The Statue of Liberty is intended as a symbol of freedom, of course. Yet it is far from being as it was perceived over time. Initially it was build to highlight the value common to all human beings, but the reason is more pragmatic: Facing the authoritarian government of Napoleon III, a group of French Republicans decided to put forward the idea of Freedom peoples … and more particularly the French people, while stressing the Freedom that was gained less than 100 years before the American people. This notion was already not shared by the Americans, who did not see the interest of magnify the collective freedoms, themselves, already champion of individual freedoms. But it is especially in the years 1880-1900 and 1920-1930 that Liberty has become the symbol of mass immigration in the United States. At this time, it had a negative connotation, Americans saw it as a symbol of the invasion of their country by Europeans. This feeling has disappeared with the economic revival of the country, and with it the statue is returned to creep by New Yorkers. When it opened in 1886, the statue was taken hostage by the Americans, who felt just as excluded in society, but also by the black community who had just received the end of slavery, this who had not yet changed attitudes. Besides segregation was applied during most of the twentieth century, African Americans do not necessarily seeing the Statue of Liberty hope.
So we see that all these symbols intersect over time, the statue has been used many times to defend various causes, and that to this day she is in the eyes of most Americans, the symbol Liberty they bring in the World. A recent survey, however, shows that only 2% of Americans know that Miss Liberty is French …
Otherwise, even the statue contains various symbolic elements: The broken chains of slavery, often ignored when a replica of the statue is made, the tablet is marked with the date of American independence, its torch illuminates the World (Illustrating the official name of the statue: Liberty Enlightening the World), and her tiara consists of 7-rays corresponding to the 7 Seas and Oceans and 7 Continents such that counted at the time. There are others symbols explained in the web site.
Do you know that the Statue of Liberty is one of the most reproduced works in the world, with the Mona Lisa? It is found in many countries of the world, with a very high proportion in the United States. France has more than thirty reproduction, not counting minor or private copies. The best known is that of the Isle of Swans, next to the Pont de Grenelle in Paris. This is a thank you gift of the American people towards the French, it is based on the model of Auguste Bartholdi that it has used to enlarge the original statuee. In Paris alone, there are 5 copies, including the original, to the Museum of Arts and Crafts. In Paris alone, there are 5 copies, including the original, to the Museum of Arts and Crafts. But also some of them are found at Lunel, Bordeaux, St Cyr sur Mer, Roybon, Narbonne and Perpignan, etc. Japan has at least 3, 5 Argentina, Thailand and Burma one, even China has at least 3 of its territory! Only Africa is somewhat spared.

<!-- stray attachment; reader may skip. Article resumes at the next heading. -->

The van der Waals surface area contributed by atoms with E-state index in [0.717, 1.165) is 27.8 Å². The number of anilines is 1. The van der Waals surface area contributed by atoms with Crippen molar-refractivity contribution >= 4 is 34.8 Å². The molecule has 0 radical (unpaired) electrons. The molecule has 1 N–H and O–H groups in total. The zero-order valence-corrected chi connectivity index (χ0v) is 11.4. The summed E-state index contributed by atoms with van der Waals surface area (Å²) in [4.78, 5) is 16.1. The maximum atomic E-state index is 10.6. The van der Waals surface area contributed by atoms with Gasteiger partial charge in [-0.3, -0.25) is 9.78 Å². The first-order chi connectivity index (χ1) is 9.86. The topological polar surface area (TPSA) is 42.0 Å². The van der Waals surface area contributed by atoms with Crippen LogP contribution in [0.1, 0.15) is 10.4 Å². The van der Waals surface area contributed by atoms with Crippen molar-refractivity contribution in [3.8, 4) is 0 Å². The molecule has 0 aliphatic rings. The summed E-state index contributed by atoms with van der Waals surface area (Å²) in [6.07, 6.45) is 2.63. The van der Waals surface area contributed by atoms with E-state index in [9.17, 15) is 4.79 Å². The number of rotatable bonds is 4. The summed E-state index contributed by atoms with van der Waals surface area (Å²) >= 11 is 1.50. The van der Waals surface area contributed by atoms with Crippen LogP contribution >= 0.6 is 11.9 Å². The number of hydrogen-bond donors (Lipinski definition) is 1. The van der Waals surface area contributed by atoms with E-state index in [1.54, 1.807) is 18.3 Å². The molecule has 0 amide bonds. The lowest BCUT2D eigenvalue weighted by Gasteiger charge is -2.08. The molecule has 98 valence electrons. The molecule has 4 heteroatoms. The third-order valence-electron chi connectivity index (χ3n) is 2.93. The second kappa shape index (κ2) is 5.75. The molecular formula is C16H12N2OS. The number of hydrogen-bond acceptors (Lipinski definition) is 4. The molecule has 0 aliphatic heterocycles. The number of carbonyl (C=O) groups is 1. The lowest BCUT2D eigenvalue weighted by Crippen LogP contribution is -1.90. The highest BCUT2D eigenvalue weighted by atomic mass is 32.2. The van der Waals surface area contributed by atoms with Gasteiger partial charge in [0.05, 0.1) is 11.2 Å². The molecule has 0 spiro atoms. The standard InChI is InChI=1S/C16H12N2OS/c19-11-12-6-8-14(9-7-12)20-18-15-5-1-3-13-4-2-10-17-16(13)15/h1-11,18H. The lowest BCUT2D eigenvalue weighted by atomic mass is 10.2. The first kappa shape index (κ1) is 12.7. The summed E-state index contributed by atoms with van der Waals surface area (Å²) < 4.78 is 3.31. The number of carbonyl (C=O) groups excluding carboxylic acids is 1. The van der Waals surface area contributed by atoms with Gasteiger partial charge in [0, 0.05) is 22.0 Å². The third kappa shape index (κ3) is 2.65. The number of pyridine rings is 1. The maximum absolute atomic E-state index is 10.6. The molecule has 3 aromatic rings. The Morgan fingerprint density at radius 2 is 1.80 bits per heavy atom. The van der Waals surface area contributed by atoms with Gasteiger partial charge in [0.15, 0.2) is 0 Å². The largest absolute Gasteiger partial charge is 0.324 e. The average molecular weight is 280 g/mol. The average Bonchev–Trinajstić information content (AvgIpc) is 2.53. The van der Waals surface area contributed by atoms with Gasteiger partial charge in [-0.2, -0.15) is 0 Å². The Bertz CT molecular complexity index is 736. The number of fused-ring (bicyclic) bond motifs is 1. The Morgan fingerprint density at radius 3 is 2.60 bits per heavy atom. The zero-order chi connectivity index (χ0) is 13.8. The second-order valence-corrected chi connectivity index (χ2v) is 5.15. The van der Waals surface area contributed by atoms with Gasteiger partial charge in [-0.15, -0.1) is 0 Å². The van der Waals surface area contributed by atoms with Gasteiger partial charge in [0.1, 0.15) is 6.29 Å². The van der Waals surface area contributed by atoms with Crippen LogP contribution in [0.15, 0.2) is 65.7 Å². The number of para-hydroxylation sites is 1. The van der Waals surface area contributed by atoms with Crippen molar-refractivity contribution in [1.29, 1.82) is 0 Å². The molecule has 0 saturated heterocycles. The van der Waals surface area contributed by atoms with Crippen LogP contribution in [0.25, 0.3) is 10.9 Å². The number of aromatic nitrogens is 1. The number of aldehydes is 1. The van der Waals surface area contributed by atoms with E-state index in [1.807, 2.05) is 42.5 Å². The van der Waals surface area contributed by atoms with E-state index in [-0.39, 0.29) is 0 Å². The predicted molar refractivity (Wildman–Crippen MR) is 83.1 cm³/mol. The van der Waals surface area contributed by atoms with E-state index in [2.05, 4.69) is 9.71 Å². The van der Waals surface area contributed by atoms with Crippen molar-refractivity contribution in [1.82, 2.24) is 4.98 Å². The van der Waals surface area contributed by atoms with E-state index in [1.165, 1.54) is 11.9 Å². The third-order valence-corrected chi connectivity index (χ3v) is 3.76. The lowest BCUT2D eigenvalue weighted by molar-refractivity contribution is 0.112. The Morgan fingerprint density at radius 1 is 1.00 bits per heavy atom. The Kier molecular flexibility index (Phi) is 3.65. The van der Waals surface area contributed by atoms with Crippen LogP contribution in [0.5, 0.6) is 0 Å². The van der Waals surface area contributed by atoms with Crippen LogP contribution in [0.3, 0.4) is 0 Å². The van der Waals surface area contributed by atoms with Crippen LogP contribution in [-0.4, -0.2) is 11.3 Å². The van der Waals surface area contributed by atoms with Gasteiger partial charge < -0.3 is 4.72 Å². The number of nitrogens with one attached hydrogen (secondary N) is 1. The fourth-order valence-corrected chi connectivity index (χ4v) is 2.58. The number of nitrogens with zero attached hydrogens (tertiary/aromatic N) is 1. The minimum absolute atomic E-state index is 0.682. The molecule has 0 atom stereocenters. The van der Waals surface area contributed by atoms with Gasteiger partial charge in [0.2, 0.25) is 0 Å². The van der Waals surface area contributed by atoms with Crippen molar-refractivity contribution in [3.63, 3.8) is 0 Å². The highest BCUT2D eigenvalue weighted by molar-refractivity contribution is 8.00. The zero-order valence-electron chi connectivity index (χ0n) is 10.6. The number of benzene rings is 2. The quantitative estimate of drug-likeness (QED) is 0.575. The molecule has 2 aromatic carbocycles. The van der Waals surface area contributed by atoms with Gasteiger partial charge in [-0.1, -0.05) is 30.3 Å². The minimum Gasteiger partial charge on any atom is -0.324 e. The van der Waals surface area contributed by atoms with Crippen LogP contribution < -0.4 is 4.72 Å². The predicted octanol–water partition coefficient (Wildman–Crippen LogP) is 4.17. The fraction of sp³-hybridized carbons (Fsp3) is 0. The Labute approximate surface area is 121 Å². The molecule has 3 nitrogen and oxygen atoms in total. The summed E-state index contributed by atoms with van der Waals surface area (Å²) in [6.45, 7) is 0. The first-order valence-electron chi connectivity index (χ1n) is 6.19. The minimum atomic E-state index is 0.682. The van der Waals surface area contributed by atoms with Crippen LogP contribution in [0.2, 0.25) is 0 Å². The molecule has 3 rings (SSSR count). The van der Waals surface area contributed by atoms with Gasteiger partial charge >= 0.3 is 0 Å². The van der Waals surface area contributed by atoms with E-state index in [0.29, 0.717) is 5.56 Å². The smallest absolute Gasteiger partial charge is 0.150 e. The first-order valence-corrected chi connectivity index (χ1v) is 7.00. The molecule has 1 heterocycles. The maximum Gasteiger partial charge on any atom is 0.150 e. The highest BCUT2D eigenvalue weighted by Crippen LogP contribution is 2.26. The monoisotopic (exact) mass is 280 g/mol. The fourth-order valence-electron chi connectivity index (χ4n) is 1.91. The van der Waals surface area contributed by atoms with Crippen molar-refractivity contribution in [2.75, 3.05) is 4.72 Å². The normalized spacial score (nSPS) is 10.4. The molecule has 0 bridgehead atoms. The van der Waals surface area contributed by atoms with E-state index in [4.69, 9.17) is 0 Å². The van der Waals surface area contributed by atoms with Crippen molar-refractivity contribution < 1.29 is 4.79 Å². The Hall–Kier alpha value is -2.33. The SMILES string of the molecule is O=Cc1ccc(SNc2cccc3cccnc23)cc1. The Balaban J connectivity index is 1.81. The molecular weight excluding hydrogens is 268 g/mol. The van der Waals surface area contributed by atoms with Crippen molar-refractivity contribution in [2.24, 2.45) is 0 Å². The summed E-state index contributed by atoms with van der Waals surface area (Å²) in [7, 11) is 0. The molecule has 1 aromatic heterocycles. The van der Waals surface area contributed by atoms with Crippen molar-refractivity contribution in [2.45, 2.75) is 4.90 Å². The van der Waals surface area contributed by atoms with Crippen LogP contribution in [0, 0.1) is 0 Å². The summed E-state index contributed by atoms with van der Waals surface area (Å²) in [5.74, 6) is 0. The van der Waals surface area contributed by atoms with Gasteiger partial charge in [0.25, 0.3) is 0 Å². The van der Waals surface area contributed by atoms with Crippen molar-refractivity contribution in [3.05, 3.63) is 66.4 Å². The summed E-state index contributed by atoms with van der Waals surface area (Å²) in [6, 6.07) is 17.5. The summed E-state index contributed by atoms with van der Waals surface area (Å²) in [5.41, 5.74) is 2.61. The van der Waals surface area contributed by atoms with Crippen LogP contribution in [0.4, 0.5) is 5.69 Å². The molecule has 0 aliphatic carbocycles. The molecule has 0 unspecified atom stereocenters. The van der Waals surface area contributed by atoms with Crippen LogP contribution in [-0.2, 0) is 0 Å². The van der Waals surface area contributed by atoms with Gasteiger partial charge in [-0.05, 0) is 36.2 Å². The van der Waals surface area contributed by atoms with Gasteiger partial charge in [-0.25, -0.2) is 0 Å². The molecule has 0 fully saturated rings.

In the United States, in 1950, an industry has teamed up with Boy Scouts of the time and launched the operation Strengthening Freedom arm, an operation that led to the erection of 200 copies everywhere on the US territory, including the islands of overseas territories. Today there are still a hundred, the most referenced on this site.
Today the visits are particularly well done, but it has not always been the case. It must be said that Auguste Bartholdi did not anticipate that tourists would come to visit her, even when she was built. The island was built twice, first in the 30s, a second from 1984 to 1986. It is this development that is used these days. The tour includes a walk on the island, the entrance to Fort Wood, the former military fort at the center of which was built the base of the statue, the museum and climb the stairs to the top of base from where one has a splendid view of the bay of New York … and under the dress of the statue! Indeed, the designers of the tower have put a glass ceiling at the top of the pedestal, to see the internal architecture of the statue. It is Gustave Eiffel who made it (initially, because it was completely rebuilt in 1986). Finally for the brave three hundred steps await the intrepid who want to ride the small narrow staircase staircase, which climbs to the head of the statue, with views of nearly 100m high on the skyline of New York. A great time for those who have the opportunity to get up there, which is not given to everyone because you have to book your ticket several weeks in advance.
Please note that access to the monument tickets, whether or not the rise in the crown, allow the free tour of the immigration museum on the neighboring island of Ellis Island.